Health & Fitness

How different types of alcohol affect your emotions

It's not just gin that can make you cry, according to science.

Gin has long been known as a tearjerker, but new research from the UK suggests that there might actually be some truth in the idea that Mother's Ruin makes you cry.

A new study into drinking and emotions found that spirits are most likely to trigger tearfulness when compared to wine and beer.

Researchers from Public Health Wales and King's College London questioned nearly 30,000 people aged between 18 and 24 to find out how drinking beer, wine and spirits affected them in different settings.


The results of the study, published in the British Medical Journal, showed that the participants linked positive and negative emotions — energised, relaxed, sexy, confident, tired, aggressive, ill, restless and tearful — with different drinks.

Spirits were the least likely to be associated with feeling relaxed, with just 20% saying it helped them to unwind.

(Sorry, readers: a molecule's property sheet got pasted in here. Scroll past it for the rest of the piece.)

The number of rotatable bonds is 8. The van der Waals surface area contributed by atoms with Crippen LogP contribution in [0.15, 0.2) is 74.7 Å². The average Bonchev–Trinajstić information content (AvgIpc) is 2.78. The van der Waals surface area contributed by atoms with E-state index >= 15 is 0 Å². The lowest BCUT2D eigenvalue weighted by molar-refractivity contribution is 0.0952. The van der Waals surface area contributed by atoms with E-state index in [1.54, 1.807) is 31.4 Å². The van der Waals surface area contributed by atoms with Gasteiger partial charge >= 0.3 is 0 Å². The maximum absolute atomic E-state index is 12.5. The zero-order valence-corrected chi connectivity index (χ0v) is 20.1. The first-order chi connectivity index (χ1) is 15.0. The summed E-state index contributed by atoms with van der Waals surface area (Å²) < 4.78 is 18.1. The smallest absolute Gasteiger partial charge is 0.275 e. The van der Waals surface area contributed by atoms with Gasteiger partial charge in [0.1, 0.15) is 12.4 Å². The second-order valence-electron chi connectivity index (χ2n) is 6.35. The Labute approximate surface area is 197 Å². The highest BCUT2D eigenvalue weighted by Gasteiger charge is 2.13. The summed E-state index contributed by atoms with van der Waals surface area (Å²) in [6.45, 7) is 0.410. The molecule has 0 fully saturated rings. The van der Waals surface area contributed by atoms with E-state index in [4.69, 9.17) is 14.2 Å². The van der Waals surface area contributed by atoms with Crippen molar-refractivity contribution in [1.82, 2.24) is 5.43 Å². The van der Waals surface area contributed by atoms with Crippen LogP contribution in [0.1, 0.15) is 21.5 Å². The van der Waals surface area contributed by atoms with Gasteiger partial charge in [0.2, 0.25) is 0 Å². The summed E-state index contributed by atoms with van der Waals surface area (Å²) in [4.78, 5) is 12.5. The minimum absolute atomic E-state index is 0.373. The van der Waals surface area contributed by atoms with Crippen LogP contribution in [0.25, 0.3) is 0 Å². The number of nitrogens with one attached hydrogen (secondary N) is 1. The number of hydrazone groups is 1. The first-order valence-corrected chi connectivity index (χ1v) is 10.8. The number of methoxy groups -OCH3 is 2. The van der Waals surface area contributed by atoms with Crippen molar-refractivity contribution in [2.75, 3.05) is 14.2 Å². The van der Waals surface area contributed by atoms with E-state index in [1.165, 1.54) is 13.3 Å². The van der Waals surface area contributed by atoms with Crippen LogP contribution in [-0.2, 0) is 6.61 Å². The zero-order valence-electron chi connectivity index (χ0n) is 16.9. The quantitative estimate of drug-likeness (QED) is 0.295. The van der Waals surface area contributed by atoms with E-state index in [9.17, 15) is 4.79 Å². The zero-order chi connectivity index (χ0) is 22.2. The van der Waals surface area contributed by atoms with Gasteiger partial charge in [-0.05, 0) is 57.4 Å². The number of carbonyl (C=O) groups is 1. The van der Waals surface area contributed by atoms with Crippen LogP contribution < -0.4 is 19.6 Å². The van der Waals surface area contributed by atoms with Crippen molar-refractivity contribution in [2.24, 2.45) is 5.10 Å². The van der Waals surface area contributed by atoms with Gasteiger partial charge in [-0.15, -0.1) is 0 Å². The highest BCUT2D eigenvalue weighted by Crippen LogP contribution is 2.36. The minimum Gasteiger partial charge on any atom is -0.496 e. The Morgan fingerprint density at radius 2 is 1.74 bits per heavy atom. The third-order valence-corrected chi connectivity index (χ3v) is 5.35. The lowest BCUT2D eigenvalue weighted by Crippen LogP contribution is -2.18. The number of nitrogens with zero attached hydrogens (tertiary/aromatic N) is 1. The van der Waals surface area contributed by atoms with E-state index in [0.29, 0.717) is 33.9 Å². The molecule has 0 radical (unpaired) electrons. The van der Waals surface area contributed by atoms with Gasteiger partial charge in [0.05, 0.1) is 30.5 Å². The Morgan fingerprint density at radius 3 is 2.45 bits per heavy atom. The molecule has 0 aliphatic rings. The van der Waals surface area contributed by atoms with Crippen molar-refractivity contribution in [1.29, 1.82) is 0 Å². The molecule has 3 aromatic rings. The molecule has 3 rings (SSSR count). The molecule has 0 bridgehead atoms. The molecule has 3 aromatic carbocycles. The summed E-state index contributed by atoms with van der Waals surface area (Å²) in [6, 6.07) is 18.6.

Drinking spirits was also more likely to induce negative emotions than any other type of alcohol. Nearly a third of spirit drinkers linked beverages like gin, rum and whisky with feelings of aggression compared with only 2.5% of red wine drinkers.

However, while red wine drinkers reported the highest level of tiredness, over half of all respondents associated drinking spirits with emotions of energy and confidence. Almost 43% said that drinking spirits made them feel sexy.

According to the researchers, these positive feelings are influenced by external factors.

"Feeling positive emotions may in part be related to the promotion of positive experiences by advertising and the media, but the case for experiencing negative emotions is less well founded given that negative emotions are generally not promoted," the team concluded.

"Emotions experienced could also be related to when the alcohol is drunk, the levels of alcohol within each beverage type and the different compounds found in different drinks."

The researchers hope the results will help to shed light on the motivations for drinking in order to address alcohol misuse.

"Results from these analyses can be used by public health bodies to better understand alcohol consumption behaviour and to inform strategies and interventions to promote changes in consumption, particularly among heavier drinkers," they said.

Via: Good Housekeeping UK